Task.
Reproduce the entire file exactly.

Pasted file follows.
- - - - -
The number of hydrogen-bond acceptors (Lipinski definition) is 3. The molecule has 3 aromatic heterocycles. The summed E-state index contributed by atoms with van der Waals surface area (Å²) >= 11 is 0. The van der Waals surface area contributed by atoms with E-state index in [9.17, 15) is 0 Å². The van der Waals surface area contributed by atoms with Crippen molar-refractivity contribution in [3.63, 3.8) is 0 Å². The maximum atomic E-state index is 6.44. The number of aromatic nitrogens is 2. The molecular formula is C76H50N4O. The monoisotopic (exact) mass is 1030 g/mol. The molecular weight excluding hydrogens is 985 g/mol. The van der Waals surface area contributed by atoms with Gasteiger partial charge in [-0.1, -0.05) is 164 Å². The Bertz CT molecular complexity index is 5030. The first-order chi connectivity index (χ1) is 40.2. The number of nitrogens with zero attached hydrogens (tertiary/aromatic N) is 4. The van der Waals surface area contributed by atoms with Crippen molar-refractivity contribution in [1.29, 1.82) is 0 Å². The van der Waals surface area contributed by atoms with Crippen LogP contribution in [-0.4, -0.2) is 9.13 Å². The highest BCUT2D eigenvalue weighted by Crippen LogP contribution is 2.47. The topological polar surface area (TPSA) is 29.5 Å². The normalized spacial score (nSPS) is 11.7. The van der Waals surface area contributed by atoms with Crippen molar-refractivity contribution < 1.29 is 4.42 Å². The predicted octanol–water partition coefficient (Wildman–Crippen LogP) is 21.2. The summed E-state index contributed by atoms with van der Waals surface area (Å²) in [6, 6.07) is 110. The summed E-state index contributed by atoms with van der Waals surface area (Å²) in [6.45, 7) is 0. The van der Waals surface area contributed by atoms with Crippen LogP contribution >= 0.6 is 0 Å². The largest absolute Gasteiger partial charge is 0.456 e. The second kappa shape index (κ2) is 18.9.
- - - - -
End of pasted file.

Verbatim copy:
The number of hydrogen-bond acceptors (Lipinski definition) is 3. The molecule has 3 aromatic heterocycles. The summed E-state index contributed by atoms with van der Waals surface area (Å²) >= 11 is 0. The van der Waals surface area contributed by atoms with E-state index in [9.17, 15) is 0 Å². The van der Waals surface area contributed by atoms with Crippen molar-refractivity contribution in [3.63, 3.8) is 0 Å². The maximum atomic E-state index is 6.44. The number of aromatic nitrogens is 2. The molecular formula is C76H50N4O. The monoisotopic (exact) mass is 1030 g/mol. The molecular weight excluding hydrogens is 985 g/mol. The van der Waals surface area contributed by atoms with Gasteiger partial charge in [-0.1, -0.05) is 164 Å². The Bertz CT molecular complexity index is 5030. The first-order chi connectivity index (χ1) is 40.2. The number of nitrogens with zero attached hydrogens (tertiary/aromatic N) is 4. The van der Waals surface area contributed by atoms with Crippen molar-refractivity contribution in [1.29, 1.82) is 0 Å². The van der Waals surface area contributed by atoms with Crippen LogP contribution in [-0.4, -0.2) is 9.13 Å². The highest BCUT2D eigenvalue weighted by Crippen LogP contribution is 2.47. The topological polar surface area (TPSA) is 29.5 Å². The normalized spacial score (nSPS) is 11.7. The van der Waals surface area contributed by atoms with Crippen molar-refractivity contribution < 1.29 is 4.42 Å². The predicted octanol–water partition coefficient (Wildman–Crippen LogP) is 21.2. The summed E-state index contributed by atoms with van der Waals surface area (Å²) in [6, 6.07) is 110. The summed E-state index contributed by atoms with van der Waals surface area (Å²) in [6.45, 7) is 0. The van der Waals surface area contributed by atoms with Crippen LogP contribution >= 0.6 is 0 Å². The largest absolute Gasteiger partial charge is 0.456 e. The second kappa shape index (κ2) is 18.9.